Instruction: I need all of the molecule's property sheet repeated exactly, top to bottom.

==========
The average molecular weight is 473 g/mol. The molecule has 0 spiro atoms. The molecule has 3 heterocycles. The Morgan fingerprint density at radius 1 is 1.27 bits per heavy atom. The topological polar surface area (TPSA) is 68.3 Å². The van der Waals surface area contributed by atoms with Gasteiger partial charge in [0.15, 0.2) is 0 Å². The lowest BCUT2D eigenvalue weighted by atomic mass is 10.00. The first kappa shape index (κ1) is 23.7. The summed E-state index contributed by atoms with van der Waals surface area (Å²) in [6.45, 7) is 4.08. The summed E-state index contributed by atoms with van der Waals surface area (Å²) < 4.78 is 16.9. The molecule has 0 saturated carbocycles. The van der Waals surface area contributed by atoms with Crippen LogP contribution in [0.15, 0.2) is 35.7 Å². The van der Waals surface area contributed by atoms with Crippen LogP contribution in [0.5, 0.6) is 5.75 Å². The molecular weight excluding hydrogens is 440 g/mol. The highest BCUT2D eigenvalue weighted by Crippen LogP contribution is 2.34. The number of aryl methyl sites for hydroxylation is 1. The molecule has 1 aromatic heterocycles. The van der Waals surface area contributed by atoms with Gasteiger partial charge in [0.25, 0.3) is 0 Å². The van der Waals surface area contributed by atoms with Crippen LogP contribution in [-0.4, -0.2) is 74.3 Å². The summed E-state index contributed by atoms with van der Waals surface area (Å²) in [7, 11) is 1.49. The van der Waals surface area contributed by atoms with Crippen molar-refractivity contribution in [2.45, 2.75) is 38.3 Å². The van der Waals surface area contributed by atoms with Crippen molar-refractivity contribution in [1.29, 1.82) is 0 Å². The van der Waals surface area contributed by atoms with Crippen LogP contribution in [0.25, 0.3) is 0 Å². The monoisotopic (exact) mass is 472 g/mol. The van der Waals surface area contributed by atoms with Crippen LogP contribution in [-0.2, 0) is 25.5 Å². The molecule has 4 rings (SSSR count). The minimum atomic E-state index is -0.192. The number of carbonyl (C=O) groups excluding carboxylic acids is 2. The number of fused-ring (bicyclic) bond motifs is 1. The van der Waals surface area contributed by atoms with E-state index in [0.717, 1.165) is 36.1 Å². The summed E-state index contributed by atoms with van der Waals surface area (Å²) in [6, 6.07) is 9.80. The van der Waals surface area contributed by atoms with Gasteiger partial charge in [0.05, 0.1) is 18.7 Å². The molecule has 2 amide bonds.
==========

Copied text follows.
The average molecular weight is 473 g/mol. The molecule has 0 spiro atoms. The molecule has 3 heterocycles. The Morgan fingerprint density at radius 1 is 1.27 bits per heavy atom. The topological polar surface area (TPSA) is 68.3 Å². The van der Waals surface area contributed by atoms with Gasteiger partial charge in [0.15, 0.2) is 0 Å². The lowest BCUT2D eigenvalue weighted by atomic mass is 10.00. The first kappa shape index (κ1) is 23.7. The summed E-state index contributed by atoms with van der Waals surface area (Å²) in [6.45, 7) is 4.08. The summed E-state index contributed by atoms with van der Waals surface area (Å²) < 4.78 is 16.9. The molecule has 0 saturated carbocycles. The van der Waals surface area contributed by atoms with Crippen LogP contribution in [0.15, 0.2) is 35.7 Å². The van der Waals surface area contributed by atoms with Crippen LogP contribution in [0.5, 0.6) is 5.75 Å². The molecular weight excluding hydrogens is 440 g/mol. The highest BCUT2D eigenvalue weighted by Crippen LogP contribution is 2.34. The number of aryl methyl sites for hydroxylation is 1. The molecule has 1 aromatic heterocycles. The van der Waals surface area contributed by atoms with Gasteiger partial charge in [0.25, 0.3) is 0 Å². The van der Waals surface area contributed by atoms with Crippen LogP contribution in [-0.4, -0.2) is 74.3 Å². The summed E-state index contributed by atoms with van der Waals surface area (Å²) in [7, 11) is 1.49. The van der Waals surface area contributed by atoms with Crippen molar-refractivity contribution in [2.45, 2.75) is 38.3 Å². The van der Waals surface area contributed by atoms with Crippen molar-refractivity contribution in [1.29, 1.82) is 0 Å². The van der Waals surface area contributed by atoms with Crippen LogP contribution in [0.25, 0.3) is 0 Å². The monoisotopic (exact) mass is 472 g/mol. The van der Waals surface area contributed by atoms with Crippen LogP contribution in [-0.2, 0) is 25.5 Å². The molecule has 4 rings (SSSR count). The minimum atomic E-state index is -0.192. The number of carbonyl (C=O) groups excluding carboxylic acids is 2. The number of fused-ring (bicyclic) bond motifs is 1. The van der Waals surface area contributed by atoms with E-state index in [0.717, 1.165) is 36.1 Å². The summed E-state index contributed by atoms with van der Waals surface area (Å²) in [6, 6.07) is 9.80. The van der Waals surface area contributed by atoms with Gasteiger partial charge in [0.05, 0.1) is 18.7 Å². The molecule has 2 amide bonds.